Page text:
- Over the period spanning August 11-August 14, a semi-stationary, and well organized low pressure system stalled over southern Louisiana producing historic rainfall totals and historic flooding over the south-central parishes. Rainfall totals from the eleventh of the month through to the thirteenth of the month ranged from 15-25 inches (381.0-635.0 mm). Many stations reported over 15 inches (381 mm) in a 24-hour period. Putting that value into perspective is not very difficult when considering that there are many locations throughout the country that do not receive 15 inches (381 mm) of rainfall in one entire year. As a result of the heavy rainfall, many rivers in the area set record stages that were well above flood stage for several days following the event. The Amite river at Denham Springs, Louisiana, for example, crested a few days after the rainfall event at just over 46 feet (14 m) which broke the previous record by more than 5 feet (1.52 m). Flooding from local rivers led to historic evacuations and property damage. Cities that were hardest hit by the flooding included: Baton Rouge, Lafyette, Baker, and Denham Springs, to name but a few. A total of thirteen people died as a result of this event and over 30,000 people were evacuated by first responders, including the coast guard and the Louisiana National Guard. Rescue efforts were hampered by the fact that Interstate-12 was inundated in areas between Baton Rouge and Hammond, Louisiana. Fortunately, a group of Louisiana residents who own boats also responded to social media evacuation requests. This group, named by the media as the Cajun Navy, are believed to have rescued at least one thousand residents and pets. They also assisted in the distribution of emergency food and supplies. Thousands of Louisiana residents were left without a home to sleep in and had to seek shelter at local churches. The city of Baton Rouge also opened up the River Center as a shelter for hundreds of homeless residents. According to some reports, over 140,000 homes in Louisiana were damaged by the flooding event. Governor John Bel Edwards quickly designated thirteen Louisiana Parishes as federal disaster areas, allowing those without flood insurance to seek disaster aid from FEMA. It has been reported that over 100,000 residents have already applied for aid. The collective economic impact of this great flood is yet to be determined, but it is regarded by many as the worst US natural disaster since Hurricane Sandy devastated the east coast back in 2012.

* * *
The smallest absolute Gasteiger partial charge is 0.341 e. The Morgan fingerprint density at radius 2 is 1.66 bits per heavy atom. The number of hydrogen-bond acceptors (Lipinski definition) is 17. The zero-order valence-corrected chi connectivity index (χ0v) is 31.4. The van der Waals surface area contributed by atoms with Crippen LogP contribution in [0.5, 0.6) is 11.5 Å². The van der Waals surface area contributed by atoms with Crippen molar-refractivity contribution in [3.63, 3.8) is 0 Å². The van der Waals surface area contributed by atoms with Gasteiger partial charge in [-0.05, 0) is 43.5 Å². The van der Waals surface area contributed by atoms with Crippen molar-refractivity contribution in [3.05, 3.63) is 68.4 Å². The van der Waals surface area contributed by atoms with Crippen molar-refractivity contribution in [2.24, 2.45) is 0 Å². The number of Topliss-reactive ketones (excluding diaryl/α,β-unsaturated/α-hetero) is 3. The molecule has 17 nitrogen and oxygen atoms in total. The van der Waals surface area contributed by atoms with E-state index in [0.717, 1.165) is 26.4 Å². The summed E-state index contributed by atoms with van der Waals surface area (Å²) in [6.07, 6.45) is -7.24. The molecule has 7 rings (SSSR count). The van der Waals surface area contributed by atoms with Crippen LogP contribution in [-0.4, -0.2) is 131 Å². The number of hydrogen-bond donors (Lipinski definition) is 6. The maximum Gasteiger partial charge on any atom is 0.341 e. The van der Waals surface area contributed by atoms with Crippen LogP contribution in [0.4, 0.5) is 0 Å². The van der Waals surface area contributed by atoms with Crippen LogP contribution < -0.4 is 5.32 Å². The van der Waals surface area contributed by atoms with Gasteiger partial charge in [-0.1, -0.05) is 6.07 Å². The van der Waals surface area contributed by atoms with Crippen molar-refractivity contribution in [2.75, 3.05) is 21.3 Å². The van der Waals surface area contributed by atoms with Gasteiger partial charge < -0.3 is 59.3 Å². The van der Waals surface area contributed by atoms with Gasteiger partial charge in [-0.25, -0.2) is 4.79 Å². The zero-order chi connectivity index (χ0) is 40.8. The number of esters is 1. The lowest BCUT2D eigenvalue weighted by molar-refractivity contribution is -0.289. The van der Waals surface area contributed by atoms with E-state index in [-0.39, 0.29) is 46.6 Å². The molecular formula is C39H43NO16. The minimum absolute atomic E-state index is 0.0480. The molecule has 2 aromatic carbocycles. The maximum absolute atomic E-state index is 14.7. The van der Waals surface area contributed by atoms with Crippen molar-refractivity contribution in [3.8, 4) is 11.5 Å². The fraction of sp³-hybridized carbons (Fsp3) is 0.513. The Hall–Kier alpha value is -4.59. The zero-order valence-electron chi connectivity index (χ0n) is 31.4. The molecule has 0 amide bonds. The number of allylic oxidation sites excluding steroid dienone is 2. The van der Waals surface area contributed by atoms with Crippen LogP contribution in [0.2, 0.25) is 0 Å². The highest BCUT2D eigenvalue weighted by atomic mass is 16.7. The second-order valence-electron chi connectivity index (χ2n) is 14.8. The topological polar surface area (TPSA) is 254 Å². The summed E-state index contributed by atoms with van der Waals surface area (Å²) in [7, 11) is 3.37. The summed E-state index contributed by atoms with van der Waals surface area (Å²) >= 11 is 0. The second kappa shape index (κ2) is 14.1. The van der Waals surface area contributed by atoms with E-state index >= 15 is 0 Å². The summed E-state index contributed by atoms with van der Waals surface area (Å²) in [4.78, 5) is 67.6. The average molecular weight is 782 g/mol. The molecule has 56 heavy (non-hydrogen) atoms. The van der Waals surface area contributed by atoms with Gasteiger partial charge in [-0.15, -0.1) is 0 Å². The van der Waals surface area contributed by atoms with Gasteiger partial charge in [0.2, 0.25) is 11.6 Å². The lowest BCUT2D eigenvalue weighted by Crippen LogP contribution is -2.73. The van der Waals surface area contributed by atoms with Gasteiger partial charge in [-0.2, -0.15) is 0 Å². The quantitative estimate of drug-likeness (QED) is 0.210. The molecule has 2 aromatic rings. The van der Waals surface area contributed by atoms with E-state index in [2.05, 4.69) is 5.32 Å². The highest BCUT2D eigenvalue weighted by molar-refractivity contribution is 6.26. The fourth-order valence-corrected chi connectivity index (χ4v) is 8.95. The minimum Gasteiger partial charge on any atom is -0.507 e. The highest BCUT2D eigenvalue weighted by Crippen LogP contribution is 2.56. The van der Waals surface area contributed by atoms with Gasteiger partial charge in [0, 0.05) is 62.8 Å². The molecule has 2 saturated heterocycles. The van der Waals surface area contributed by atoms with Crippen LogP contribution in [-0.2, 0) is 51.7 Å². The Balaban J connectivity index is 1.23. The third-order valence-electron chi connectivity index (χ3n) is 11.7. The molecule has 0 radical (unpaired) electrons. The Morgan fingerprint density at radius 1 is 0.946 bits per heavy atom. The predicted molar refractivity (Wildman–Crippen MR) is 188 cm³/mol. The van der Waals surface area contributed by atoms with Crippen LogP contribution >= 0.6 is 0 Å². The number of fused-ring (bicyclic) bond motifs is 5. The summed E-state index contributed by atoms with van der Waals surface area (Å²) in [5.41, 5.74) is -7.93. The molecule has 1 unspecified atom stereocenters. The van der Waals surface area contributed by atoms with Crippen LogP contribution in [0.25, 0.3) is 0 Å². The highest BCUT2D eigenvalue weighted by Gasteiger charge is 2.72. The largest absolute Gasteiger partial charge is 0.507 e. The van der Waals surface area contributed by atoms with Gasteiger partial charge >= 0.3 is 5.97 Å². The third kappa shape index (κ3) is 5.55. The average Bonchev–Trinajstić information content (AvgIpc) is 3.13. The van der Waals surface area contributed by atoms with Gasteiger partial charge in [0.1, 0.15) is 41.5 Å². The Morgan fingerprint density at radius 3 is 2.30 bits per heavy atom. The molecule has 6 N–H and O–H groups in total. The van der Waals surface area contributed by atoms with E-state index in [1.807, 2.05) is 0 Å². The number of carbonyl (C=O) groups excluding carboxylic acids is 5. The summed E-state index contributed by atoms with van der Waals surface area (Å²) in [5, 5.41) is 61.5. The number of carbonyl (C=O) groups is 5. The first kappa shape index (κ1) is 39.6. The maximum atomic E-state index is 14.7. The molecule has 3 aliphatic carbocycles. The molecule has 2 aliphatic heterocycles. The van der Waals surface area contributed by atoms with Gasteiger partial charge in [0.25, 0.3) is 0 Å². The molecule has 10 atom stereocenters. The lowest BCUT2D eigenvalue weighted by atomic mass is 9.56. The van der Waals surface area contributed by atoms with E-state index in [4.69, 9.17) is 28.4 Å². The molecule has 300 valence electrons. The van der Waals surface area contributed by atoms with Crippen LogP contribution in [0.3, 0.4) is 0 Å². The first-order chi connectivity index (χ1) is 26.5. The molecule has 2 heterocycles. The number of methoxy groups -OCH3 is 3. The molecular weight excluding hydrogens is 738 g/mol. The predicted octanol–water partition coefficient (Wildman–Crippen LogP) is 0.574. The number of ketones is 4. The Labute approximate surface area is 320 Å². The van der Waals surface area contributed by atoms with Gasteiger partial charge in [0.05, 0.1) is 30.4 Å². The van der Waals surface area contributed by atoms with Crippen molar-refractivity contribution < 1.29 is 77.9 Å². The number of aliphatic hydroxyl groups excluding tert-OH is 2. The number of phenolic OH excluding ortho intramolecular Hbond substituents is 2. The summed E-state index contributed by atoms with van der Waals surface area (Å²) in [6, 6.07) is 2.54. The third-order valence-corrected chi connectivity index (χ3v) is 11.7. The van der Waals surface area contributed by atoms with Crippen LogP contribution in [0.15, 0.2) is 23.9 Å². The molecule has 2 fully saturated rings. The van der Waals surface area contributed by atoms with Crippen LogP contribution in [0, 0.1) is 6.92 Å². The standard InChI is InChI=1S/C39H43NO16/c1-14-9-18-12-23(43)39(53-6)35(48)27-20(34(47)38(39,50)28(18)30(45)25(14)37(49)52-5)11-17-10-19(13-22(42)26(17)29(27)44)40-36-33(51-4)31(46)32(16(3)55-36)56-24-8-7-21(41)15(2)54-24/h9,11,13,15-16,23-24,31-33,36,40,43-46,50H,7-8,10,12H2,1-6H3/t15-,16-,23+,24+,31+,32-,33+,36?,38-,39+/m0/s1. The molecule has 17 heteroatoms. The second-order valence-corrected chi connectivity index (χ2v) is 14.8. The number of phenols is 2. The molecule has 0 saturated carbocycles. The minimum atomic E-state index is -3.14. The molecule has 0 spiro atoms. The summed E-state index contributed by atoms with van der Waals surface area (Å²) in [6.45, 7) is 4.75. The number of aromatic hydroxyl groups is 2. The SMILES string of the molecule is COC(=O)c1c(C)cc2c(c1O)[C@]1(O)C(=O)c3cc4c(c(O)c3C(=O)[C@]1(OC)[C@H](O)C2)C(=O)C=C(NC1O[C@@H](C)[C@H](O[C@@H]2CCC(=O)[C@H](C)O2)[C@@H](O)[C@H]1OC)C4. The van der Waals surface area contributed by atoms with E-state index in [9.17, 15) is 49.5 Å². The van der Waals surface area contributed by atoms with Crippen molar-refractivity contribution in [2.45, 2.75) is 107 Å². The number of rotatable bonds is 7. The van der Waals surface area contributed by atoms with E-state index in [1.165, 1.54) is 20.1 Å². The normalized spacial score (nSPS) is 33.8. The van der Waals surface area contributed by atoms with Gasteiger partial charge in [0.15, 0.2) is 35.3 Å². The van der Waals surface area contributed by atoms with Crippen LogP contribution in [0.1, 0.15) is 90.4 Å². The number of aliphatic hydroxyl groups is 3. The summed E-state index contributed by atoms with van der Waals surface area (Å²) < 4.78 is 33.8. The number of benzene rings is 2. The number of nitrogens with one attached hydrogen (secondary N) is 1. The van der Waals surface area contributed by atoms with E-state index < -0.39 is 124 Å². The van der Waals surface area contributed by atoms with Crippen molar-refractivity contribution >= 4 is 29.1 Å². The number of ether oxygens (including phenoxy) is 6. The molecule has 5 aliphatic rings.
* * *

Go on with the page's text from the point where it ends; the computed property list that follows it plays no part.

- For more information, please go to the Southern Regional Climate Center Home Page.
- Western Region: (Information provided by the Western Region Climate Center)
- Temperatures were within a few degrees of normal across the West, with slightly warmer than normal temperatures observed in the coastal states and slightly cooler than normal temperatures for the inland states. Many locations in the Southwest and Rocky Mountain states observed above normal precipitation, while dry conditions dominated throughout California, the Great Basin, and the Pacific Northwest.
- Temperatures were above normal in a broad swath from western Nevada across interior northern California to western Oregon and Washington. Temperatures at Mt. Shasta, California, averaged to 70.8 F (21.6 C) for August, 4.2 F (2.3 C) above normal and the 2nd warmest since records began in 1948. Further north, Astoria, Oregon, recorded an average temperature of 64.3 F (17.9 C), 3.4 F (1.9 C) above normal and the warmest August in a 64-year record. Along the central and northern California coast, foggy conditions kept temperatures slightly cooler than normal. Temperatures 0-4 F (0-2 C) cooler than normal were also observed in most of the Southwest and areas within and east of the Rocky Mountains, generally resulting from cloudy conditions and precipitation associated with thunderstorm activity. In northern New Mexico, Santa Fe reported and average temperature of 68.5 F (20.3 C) for the month, 2.5 C (1.4 C) below normal and tie for the 3rd coolest August. Records for Santa Fe began in 1941. In southwestern Montana, Bozeman observed an average 64.2 F (17.9 C), 4.0 F (2.2 C) below normal.